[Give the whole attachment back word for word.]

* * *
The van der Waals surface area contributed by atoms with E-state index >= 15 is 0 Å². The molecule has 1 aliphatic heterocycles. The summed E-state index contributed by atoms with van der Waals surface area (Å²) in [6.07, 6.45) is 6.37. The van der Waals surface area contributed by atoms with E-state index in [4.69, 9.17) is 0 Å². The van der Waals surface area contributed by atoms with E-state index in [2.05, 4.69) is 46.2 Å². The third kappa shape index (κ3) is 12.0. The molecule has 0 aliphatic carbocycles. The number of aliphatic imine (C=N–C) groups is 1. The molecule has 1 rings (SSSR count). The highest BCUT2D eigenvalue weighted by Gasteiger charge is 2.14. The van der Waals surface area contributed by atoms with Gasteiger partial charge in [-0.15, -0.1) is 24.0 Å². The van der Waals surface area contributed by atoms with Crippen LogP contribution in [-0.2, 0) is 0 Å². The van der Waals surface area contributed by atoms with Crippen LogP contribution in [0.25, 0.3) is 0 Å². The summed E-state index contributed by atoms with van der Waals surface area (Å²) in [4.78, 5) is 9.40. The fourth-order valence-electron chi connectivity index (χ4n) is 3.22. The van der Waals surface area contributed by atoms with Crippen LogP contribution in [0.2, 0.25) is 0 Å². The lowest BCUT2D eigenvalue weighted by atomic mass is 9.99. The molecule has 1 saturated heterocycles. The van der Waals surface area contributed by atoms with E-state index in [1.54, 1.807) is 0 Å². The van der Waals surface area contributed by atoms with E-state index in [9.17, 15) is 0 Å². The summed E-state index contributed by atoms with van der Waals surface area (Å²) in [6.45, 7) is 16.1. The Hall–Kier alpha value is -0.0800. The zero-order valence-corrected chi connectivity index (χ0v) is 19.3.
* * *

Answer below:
The van der Waals surface area contributed by atoms with E-state index >= 15 is 0 Å². The molecule has 1 aliphatic heterocycles. The summed E-state index contributed by atoms with van der Waals surface area (Å²) in [6.07, 6.45) is 6.37. The van der Waals surface area contributed by atoms with E-state index in [4.69, 9.17) is 0 Å². The van der Waals surface area contributed by atoms with E-state index in [2.05, 4.69) is 46.2 Å². The third kappa shape index (κ3) is 12.0. The molecule has 0 aliphatic carbocycles. The number of aliphatic imine (C=N–C) groups is 1. The molecule has 1 rings (SSSR count). The highest BCUT2D eigenvalue weighted by Gasteiger charge is 2.14. The van der Waals surface area contributed by atoms with Gasteiger partial charge in [-0.15, -0.1) is 24.0 Å². The van der Waals surface area contributed by atoms with Crippen LogP contribution in [-0.2, 0) is 0 Å². The van der Waals surface area contributed by atoms with Crippen LogP contribution in [0.25, 0.3) is 0 Å². The summed E-state index contributed by atoms with van der Waals surface area (Å²) in [4.78, 5) is 9.40. The fourth-order valence-electron chi connectivity index (χ4n) is 3.22. The van der Waals surface area contributed by atoms with Crippen LogP contribution in [0.2, 0.25) is 0 Å². The lowest BCUT2D eigenvalue weighted by atomic mass is 9.99. The molecule has 1 saturated heterocycles. The van der Waals surface area contributed by atoms with E-state index in [1.54, 1.807) is 0 Å². The van der Waals surface area contributed by atoms with E-state index in [9.17, 15) is 0 Å². The summed E-state index contributed by atoms with van der Waals surface area (Å²) in [6.45, 7) is 16.1. The Hall–Kier alpha value is -0.0800. The zero-order valence-corrected chi connectivity index (χ0v) is 19.3.